- - Monday, January 4, 2016



By Richard Abel

University of California Press, $35, 419 pages, illustrated

This fascinating and original study of the symbiotic relationship between newspapers and movies when one was in its heyday and the other in its infancy is also one of those rare books that takes your breath away by reminding you just how much our world and its culture has changed in a century. Of course, we all know that 100 years is a fair slice of recorded history and that, for all the advances in medical science in that time, there are only a precious few people still alive today who can actually remember what it was like when the 20th century was in its mid-teens. They’d have to have been pretty precocious kids and blessed today with exceptional long-term memory to be able to tell us much.

Still, at a time when newspapers are struggling valiantly to survive and movies and their pictorial progeny bestride the economic and cultural landscape like some latter-day Colossus, it is heartening, albeit inevitably bittersweet, to hark back to a time when the print medium was the engine necessary to propel movies into the mainstream.

As Richard Abel, emeritus professor of international cinema and media studies at the University Of Michigan, informs us at the outset of his well-researched and informative book:

“In the early twentieth century, motion pictures and newspapers were prime examples of the ephemerality, the disposability, of modern industrial culture in the United States. As motion pictures became an increasingly popular ‘cheap amusement,’ the emerging industry slowly came to realize that it had to do more than promote the circulation of films through a national trade press that targeted exhibitors and rental exchanges — that it had to develop efficient, effective means to shape and sustain a mass public through local and regional newspapers. At the same time, newspapers found that ‘movie madness’ could be exploited to generate advertising revenue and increase circulation.”

Mr. Abel has a marvelous capacity to salt such worthy, if somewhat dry, analysis with zingers like the headline that appeared in the Chicago Sunday Tribune on March 22, 1914: “Zip!-Zam!-Zowie! That’s How They Stage a Movie Play.” The energy of these words still pulsate off the page more than a century after they were set in type: the sheer gusto was almost guaranteed to ignite the particular isotope of excitement that accompanies a burgeoning novelty.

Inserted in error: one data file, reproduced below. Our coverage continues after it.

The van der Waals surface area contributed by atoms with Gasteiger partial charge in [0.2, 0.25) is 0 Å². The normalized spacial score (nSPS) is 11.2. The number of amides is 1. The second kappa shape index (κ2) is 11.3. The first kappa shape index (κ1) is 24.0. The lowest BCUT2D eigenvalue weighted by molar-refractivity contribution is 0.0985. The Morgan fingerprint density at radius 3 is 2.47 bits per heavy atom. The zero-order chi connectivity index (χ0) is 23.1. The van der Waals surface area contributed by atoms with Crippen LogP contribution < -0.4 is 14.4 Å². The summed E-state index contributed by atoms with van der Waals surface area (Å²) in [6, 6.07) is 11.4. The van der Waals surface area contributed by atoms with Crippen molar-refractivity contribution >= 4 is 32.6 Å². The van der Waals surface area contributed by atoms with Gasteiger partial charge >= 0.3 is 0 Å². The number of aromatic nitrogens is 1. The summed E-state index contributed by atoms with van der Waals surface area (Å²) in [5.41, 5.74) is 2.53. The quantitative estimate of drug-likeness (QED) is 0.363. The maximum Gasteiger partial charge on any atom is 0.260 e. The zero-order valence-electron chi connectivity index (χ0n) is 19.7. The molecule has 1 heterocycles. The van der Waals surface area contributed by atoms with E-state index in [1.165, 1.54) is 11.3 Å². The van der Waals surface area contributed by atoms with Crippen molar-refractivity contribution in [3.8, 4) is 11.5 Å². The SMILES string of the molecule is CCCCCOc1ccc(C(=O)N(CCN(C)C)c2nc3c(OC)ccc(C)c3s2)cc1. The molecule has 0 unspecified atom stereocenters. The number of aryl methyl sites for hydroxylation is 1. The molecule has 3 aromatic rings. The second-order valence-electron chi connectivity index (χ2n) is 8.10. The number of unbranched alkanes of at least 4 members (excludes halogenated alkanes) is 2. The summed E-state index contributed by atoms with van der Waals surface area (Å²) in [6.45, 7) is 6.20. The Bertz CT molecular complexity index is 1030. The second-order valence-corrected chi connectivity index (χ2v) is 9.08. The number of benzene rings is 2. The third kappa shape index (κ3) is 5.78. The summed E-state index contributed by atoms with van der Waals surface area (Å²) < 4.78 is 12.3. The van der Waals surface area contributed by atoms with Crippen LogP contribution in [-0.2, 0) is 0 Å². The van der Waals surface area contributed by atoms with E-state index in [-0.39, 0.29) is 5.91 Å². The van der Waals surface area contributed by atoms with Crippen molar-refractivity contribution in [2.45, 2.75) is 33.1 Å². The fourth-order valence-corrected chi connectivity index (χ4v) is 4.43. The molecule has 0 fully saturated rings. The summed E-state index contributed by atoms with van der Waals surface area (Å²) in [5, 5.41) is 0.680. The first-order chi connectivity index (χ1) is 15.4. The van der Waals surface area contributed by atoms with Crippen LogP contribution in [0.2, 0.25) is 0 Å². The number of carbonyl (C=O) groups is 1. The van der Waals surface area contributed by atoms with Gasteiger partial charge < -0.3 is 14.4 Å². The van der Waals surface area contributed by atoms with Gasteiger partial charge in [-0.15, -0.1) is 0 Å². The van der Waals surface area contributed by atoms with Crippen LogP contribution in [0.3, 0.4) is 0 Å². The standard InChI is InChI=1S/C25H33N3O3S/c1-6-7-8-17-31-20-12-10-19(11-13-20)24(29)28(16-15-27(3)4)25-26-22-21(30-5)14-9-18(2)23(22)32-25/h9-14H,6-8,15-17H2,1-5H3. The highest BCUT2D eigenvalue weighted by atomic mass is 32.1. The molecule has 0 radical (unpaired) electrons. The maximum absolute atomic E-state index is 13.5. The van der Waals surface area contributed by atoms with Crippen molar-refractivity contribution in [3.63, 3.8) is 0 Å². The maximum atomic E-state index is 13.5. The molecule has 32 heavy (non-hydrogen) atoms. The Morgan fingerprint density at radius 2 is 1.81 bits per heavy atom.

Good old American ingenuity was alive and well back then, thriving in an economy so vibrant that a few pennies had the capacity to win bigger rewards for entrepreneur and publisher alike and reap something of value to the consumer. Nowhere is this more apparent than in this book’s reproduction of the Cleveland Sunday Leader photoplay page, featuring one hammer blow after another driving the point home:

“A Nickel That Grows Bigger Every Week. Never Before Did a 5 Cent Piece Buy So Much. See List of New Theaters Where Sunday Leader Coupon Is Good. It Means Shows Without Cost If You Get The Sunday Leader Every Sunday.”

Nothing subtle about this repetitive volley, but its effectiveness is manifest, its shared benefits apparent. Clearly, advertising was alive and kicking up its heels long before the postwar slickness television viewers have more recently been exposed to in “Mad Men,” a program and indeed a medium that would probably not have existed without the terrific jolt of ignition chronicled in this ever-timely book.

Nowhere is Mr. Abel’s genius for the personal touch more apparent than in his final chapter titled “Edna Vercoe’s ‘Romance with the Movies,” which draws upon six large, leather-bound scrapbooks, each consisting of 160 pages of heavy paper, kept by a 15-year-old Highland Park Illinois girl in the second half of 1914 and into the beginning of 1915. If you doubt the central thesis of this book, you have only to marvel at the wide spread of printed material she has crammed into these substantial volumes in so relatively short a time to realize the power that medium had given movies in the imagination — and actual lives — of Americans.

When the learned professor begins his afterword with, “This book argues that, from 1913 to 1916, newspapers were instrumental in establishing and sustaining an increasingly ravenous popular American film culture. The menus they offered whetted movie fans’ appetites through recurring weekend pages and sections as well as daily gossip columns and film reviews.” You not only feel that he has authoritatively proven his case, but come away with a much deeper sense of how our media culture — and its less admirable celebrity adjunct — came to exert such enormous power over the past century. And there is no reason to believe that the fire that newspapers lit back then is in any danger of extinction.

Martin Rubin is a writer and critic in Pasadena, Calif.

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